Siblings Gracie And Clyde Lawrence On Touring And The Meaning Of Home

Apr 13, 2017
Originally published on April 15, 2017 7:09 am

Clyde and Gracie Lawrence are not your typical brother-and-sister pair. For one thing, they're in a band together: As Lawrence, they've toured across the country performing soulful pop songs. Though the two have been playing music together since they were toddlers, they say it was their more recent experience on the road that made them appreciate their relationship to home.

"We're such homebodies and I get homesick constantly," Gracie Lawrence says. "So I think now I can appreciate how much affection we really have for our family and our home."

"Home is a huge part of who we are," her brother Clyde agrees. "The question of how fluid of a concept home is something that ... I'm constantly thinking about, and that is being tested all the time. ... [Touring] redefines my sense of home in that I'm with family and I'm with my closest friends."

Hear the Lawrence siblings share more stories about life on the road and the songs on their Eric Krasno-produced debut, Breakfast, at the audio link.

Radio producer Christina Cala produced the broadcast version of this story.

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(SOUNDBITE OF SONG, "DO YOU WANNA DO NOTHING WITH ME?")

AUDIE CORNISH, HOST:

Clyde and Gracie Lawrence aren't your typical singing sibling pair.

CLYDE LAWRENCE: The question that we get most often is, how can you possibly work and live and tour with your sibling, you know? And they're always like, I hate my brother, and I'm like, oh, I'm sorry for you.

GRACIE LAWRENCE: (Laughter).

CORNISH: Clyde and his younger sister Gracie front the band Lawrence. We caught up with them at the annual South by Southwest Music Festival in Austin. They were born and raised in New York. Their debut album, "Breakfast," came out just last year, but Clyde and Gracie have been playing music with each other for as long as they can remember.

C. LAWRENCE: We were always playing together from the time I was 4 and she was 1 or something like that.

G. LAWRENCE: Yeah. It's never really been, like, a conscious, oh, we're going to walk over to the piano now and, like, start playing music.

CORNISH: When they were kids, the Lawrences wrote music imitating love songs they grew up singing, complete with love and loss they'd never experienced for themselves. But by the time Clyde left for college, they found themselves with enough life experience to write from a real place.

(SOUNDBITE OF LAWRENCE SONG, "COME ON, BROTHER")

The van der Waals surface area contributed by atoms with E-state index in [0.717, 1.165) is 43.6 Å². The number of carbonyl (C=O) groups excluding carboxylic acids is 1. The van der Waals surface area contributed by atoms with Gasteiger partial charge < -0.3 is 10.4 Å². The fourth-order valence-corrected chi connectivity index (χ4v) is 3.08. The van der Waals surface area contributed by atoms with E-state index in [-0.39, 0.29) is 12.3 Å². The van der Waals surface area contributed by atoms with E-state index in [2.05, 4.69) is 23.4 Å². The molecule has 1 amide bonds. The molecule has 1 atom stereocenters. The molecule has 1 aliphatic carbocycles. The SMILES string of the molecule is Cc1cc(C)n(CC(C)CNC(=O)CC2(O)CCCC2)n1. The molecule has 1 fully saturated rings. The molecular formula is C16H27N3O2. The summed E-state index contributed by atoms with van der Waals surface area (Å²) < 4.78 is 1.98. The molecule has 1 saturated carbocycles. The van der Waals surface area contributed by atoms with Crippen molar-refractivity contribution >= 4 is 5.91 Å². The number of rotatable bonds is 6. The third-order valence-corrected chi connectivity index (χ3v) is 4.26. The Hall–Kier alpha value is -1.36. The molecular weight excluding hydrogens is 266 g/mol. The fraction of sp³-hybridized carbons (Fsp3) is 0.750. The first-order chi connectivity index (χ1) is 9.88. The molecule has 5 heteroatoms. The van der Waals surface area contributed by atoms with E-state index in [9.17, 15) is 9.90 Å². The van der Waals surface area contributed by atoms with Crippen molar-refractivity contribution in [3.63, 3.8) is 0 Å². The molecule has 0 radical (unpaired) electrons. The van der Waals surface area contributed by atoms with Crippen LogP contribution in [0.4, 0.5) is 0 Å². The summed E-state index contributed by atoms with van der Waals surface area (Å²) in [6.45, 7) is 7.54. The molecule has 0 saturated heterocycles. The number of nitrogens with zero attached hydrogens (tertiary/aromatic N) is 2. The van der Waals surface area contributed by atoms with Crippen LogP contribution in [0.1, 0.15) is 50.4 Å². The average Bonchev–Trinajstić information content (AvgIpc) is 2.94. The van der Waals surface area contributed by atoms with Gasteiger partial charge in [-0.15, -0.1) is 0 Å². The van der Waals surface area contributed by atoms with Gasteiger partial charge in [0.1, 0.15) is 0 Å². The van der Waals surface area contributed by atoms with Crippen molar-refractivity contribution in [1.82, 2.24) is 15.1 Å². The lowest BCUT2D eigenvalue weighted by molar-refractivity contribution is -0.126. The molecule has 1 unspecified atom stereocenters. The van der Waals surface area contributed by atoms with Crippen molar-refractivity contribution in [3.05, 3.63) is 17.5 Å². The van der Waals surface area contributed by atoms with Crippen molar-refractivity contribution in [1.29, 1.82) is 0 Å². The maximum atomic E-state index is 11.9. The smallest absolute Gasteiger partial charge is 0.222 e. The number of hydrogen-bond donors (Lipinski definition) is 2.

C. LAWRENCE: There's a song I wrote called "Come On, Brother." When I was a senior in high school, I got into the college that I wanted to get into, and everybody was celebrating and really happy for me. And weirdly my brother was, like, in the corner crying. And when I asked him why he was so upset, he had thought that if I didn't get into that first-choice college that I was not going to go to college in general. And so I ended up that night writing a song called "Come On, Brother," which is me consoling him about me leaving and also coming to grips with my own feelings about leaving.

(SOUNDBITE OF SONG, "COME ON, BROTHER")

C. LAWRENCE: (Singing) Come on, brother, please do not feel alone. I promise that I'll be home before you know.

I think that's something that everybody kind of feels. They distract themselves with other things or consoling their parents or, you know, whatever it is. But really they have their own deep insecurities about leaving, whether it's for school or for a job or anything else. And I think that that is especially, like, important to me because it's a family band, and so that's really just about how close I feel to Gracie and the rest of our family and home and New York City and everything.

G. LAWRENCE: I feel like the whole album is kind of an ode to New York because that's just naturally what comes out of us. The song "Misty Morning" feels very New York to me. The chorus is misty morning on our avenue, sometimes I wish that I could stay with you.

(SOUNDBITE OF SONG, "MISTY MORNING")

G. LAWRENCE: (Singing) Misty morning on our avenue, sometimes I wish that I could stay with you.

It's literally about the New York that, like, I grew up in and leaving that chapter and maybe going to another place or whatever it is. And, like, we're such homebodies. And, like, I get homesick constantly (laughter) so I think now I can appreciate how much affection we really have for our family and for our home.

(SOUNDBITE OF SONG, "MISTY MORNING")

G. LAWRENCE: (Singing) I'll miss those times you'd corner me back when we learned geometry. Do you agree?

C. LAWRENCE: Home is a huge part of who we are. And the question of, like, how fluid of a concept home is is something that at least I'm constantly thinking about and that is being tested all the time while we are starting to live this touring life on a pretty intense scale. The touring thing has been really interesting because, in a way, of course I get homesick all the time. It also sort of redefines my sense of home in that I'm with family and I'm with my closest friends.

(SOUNDBITE OF SONG, "WHERE IT STARTED FROM")

C. LAWRENCE: (Singing) Can we take a minute, pretend it all is just the same?

CORNISH: That's Clyde and Gracie Lawrence, the brother-and-sister team behind the band Lawrence. Their debut album is called "Breakfast."

(SOUNDBITE OF SONG, "WHERE IT STARTED FROM")

C. LAWRENCE: (Singing) If anything has really changed... Transcript provided by NPR, Copyright NPR.